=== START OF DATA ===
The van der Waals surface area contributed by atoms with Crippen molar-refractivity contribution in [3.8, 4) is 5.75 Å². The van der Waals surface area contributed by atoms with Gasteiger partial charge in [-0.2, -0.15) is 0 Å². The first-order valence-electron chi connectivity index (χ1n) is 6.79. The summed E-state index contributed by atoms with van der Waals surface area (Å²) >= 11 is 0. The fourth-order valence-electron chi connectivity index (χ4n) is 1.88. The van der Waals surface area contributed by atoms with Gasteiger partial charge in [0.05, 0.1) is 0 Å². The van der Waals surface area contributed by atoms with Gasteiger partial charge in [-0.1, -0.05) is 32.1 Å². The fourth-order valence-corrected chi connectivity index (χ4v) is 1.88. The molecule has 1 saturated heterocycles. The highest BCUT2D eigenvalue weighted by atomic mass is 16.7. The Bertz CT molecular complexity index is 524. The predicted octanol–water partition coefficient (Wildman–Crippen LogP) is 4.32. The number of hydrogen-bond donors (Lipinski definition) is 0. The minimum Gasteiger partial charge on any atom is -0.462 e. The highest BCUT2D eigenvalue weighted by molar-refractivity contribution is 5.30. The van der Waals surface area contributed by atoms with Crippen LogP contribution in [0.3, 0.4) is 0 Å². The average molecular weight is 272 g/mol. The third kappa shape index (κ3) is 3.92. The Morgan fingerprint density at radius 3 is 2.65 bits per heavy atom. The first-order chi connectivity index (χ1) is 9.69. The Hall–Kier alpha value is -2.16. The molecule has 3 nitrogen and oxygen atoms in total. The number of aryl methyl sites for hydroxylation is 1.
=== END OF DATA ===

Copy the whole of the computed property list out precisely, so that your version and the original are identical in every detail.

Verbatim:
The van der Waals surface area contributed by atoms with Crippen molar-refractivity contribution in [3.8, 4) is 5.75 Å². The van der Waals surface area contributed by atoms with Gasteiger partial charge in [-0.2, -0.15) is 0 Å². The first-order valence-electron chi connectivity index (χ1n) is 6.79. The summed E-state index contributed by atoms with van der Waals surface area (Å²) >= 11 is 0. The fourth-order valence-electron chi connectivity index (χ4n) is 1.88. The van der Waals surface area contributed by atoms with Gasteiger partial charge in [0.05, 0.1) is 0 Å². The van der Waals surface area contributed by atoms with Gasteiger partial charge in [-0.1, -0.05) is 32.1 Å². The fourth-order valence-corrected chi connectivity index (χ4v) is 1.88. The molecule has 1 saturated heterocycles. The highest BCUT2D eigenvalue weighted by atomic mass is 16.7. The Bertz CT molecular complexity index is 524. The predicted octanol–water partition coefficient (Wildman–Crippen LogP) is 4.32. The number of hydrogen-bond donors (Lipinski definition) is 0. The minimum Gasteiger partial charge on any atom is -0.462 e. The highest BCUT2D eigenvalue weighted by molar-refractivity contribution is 5.30. The van der Waals surface area contributed by atoms with Crippen LogP contribution in [0.3, 0.4) is 0 Å². The average molecular weight is 272 g/mol. The third kappa shape index (κ3) is 3.92. The Morgan fingerprint density at radius 3 is 2.65 bits per heavy atom. The first-order chi connectivity index (χ1) is 9.69. The Hall–Kier alpha value is -2.16. The molecule has 3 nitrogen and oxygen atoms in total. The number of aryl methyl sites for hydroxylation is 1.